Arson attacks 'cost £100,000 a year'
A PLAGUE of arsons throughout Suffolk is putting lives at risk and costing the taxpayer around £100,000 a year, a leading firefighter has claimed.Assistant chief fire officer Gary Phillips said crews have been called to more than 1,000 suspicious fires in the past year, including 17 in the past two weeks - more than 40% of total fires tackled in that time.
A PLAGUE of arsons throughout Suffolk is putting lives at risk and costing the taxpayer around £100,000 a year, a leading firefighter has claimed.
Assistant chief fire officer Gary Phillips said crews have been called to more than 1,000 suspicious fires in the past year, including 17 in the past two weeks - more than 40% of total fires tackled in that time.
The majority involve abandoned cars, rubbish and areas of heathland, potentially diverting crews from life-threatening incidents elsewhere in the county.
Although the total number of fires started deliberately continues to fall, Mr Phillips believes more work needs to be done.
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He said: “The fire service does have a problem with arson at the moment. We're setting up an arson task force to work with the police and other agencies.
“We would ask people to recognise that when an arson attack happens it diverts resources away from things they should be doing.
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“Malicious fires really do cause problems for the service - they endanger people's lives.
“If someone sets light to a car, my officers have got to drive through traffic at high speed to get there - and then spend time putting it out. That's needless.
“All these people who start these fires are doing is causing damage to the community and cost to the insurance companies.”
The 1,118 incidents of arson in Suffolk, between April 2005 and January 31 this year saw derelict buildings targeted 121 times, areas of heathland 194 times, abandoned cars 39 times and rubbish 359 times.
Other structures, including fences, road furniture and playground equipment, were hit on 61 occasions.
Mr Phillips said such incidents have serious consequences for fire cover in the county, while also hitting the county's coffers.
He said: “On a number of occasions we've had a call to a malicious fire and we've had to call in resources from elsewhere to cover other incidents. That can stretch us, although we've got plans in place for those situations.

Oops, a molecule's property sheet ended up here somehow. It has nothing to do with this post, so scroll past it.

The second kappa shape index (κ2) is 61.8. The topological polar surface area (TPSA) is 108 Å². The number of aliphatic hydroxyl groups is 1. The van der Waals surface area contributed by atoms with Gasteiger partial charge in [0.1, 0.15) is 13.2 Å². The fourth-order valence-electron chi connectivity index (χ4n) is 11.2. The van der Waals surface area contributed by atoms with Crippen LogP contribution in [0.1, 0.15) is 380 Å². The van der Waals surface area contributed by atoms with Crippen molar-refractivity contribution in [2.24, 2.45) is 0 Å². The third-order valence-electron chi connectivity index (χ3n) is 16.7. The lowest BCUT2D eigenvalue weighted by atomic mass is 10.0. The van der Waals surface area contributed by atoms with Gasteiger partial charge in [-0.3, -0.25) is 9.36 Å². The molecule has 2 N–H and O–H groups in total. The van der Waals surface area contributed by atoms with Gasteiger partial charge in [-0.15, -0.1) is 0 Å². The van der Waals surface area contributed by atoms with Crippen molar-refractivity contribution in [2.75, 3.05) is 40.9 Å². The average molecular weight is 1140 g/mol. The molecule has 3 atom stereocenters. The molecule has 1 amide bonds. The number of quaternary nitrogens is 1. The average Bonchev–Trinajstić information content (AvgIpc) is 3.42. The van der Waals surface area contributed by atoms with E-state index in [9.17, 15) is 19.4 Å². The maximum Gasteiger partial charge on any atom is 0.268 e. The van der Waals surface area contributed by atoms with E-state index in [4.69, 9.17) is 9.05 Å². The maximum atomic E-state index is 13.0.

“Some people start fires because they think it's quite funny but it's costing the Suffolk taxpayer around £100,000 each year.”
A core group of troublemakers have been identified as the biggest cause of such blazes and are the target of an education drive.
This has succeeded in reducing the total number of arsons, from 1,867 in 2003-4, to 1,498 in 2004-5 and 1,118 so far in 2005-6.
Mr Phillips said: “The majority of arsons tend to be, broadly speaking, in areas of deprivation. If you mapped out the areas where arsons take place it predominantly be in parts of Ipswich, Bury St Edmunds and the Kirkley area of Lowestoft.
”We've found the people who cause us the biggest problem are people aged between 13 and 19.”
In recent times crews have increasingly focused on treating the cause of fires, instead of just the blazes.
Mr Phillips said: “We've realised the fire service going to put out the fire is not going to solve the problem. It's about working with other agencies and using their expertise in finding out how it happens.
We want to get to know the real reasons behind arson.
“If there's a mattress sitting in someone's front garden that's an arson waiting to happen. If you leave a car abandoned anywhere nine times out of 10 that will be set fire to as well.
“What we want to do is prevent fires before they start by removing items like this. I don't want my crews chasing around the county putting out fires that could be prevented.
“We're on the best performing fire services in the country in terms of our proactive approach to education and the number of fires we deal with.
”But we mustn't get complacent. To standstill would mean we start to go backwards.”
Brian Finnerty, Suffolk spokesman for the National Farmers Union, said the issue of arson is a concern among his members in the county.
He said: “It can be big problem for farmers in certain areas.
“We put out advice to our members as best we can but it's difficult to stop anyone who is intent on starting fires.
“Obviously it's a concern when you do get a spate of these fires happening. We encourage our farmers to be vigilant.”
A Suffolk police spokesman warned those starting fires face prosecution.
He said: “We take matters of arson extremely seriously and always liaise with the fire service to try to locate and apprehend offenders.
“We would appeal for anyone with information about people suspected of starting fires to contact us.”